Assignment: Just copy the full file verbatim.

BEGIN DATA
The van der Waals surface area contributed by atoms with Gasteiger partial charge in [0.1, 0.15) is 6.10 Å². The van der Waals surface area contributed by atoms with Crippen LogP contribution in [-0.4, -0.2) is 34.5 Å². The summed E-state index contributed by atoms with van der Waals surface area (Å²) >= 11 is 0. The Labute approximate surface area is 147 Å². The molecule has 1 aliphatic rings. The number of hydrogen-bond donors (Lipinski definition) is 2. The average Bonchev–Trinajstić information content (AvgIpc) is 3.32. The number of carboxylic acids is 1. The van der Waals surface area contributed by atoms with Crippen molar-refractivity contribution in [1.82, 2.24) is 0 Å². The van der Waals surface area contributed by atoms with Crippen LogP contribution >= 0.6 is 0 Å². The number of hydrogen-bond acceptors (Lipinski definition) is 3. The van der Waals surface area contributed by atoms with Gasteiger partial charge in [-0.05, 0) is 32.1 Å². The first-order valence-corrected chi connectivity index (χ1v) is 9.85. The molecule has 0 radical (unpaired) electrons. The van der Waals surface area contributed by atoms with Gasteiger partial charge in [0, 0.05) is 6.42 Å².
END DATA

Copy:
The van der Waals surface area contributed by atoms with Gasteiger partial charge in [0.1, 0.15) is 6.10 Å². The van der Waals surface area contributed by atoms with Crippen LogP contribution in [-0.4, -0.2) is 34.5 Å². The summed E-state index contributed by atoms with van der Waals surface area (Å²) >= 11 is 0. The Labute approximate surface area is 147 Å². The molecule has 1 aliphatic rings. The number of hydrogen-bond donors (Lipinski definition) is 2. The average Bonchev–Trinajstić information content (AvgIpc) is 3.32. The number of carboxylic acids is 1. The van der Waals surface area contributed by atoms with Crippen molar-refractivity contribution in [1.82, 2.24) is 0 Å². The van der Waals surface area contributed by atoms with Crippen LogP contribution >= 0.6 is 0 Å². The number of hydrogen-bond acceptors (Lipinski definition) is 3. The van der Waals surface area contributed by atoms with Gasteiger partial charge in [-0.05, 0) is 32.1 Å². The first-order valence-corrected chi connectivity index (χ1v) is 9.85. The molecule has 0 radical (unpaired) electrons. The van der Waals surface area contributed by atoms with Gasteiger partial charge in [0, 0.05) is 6.42 Å².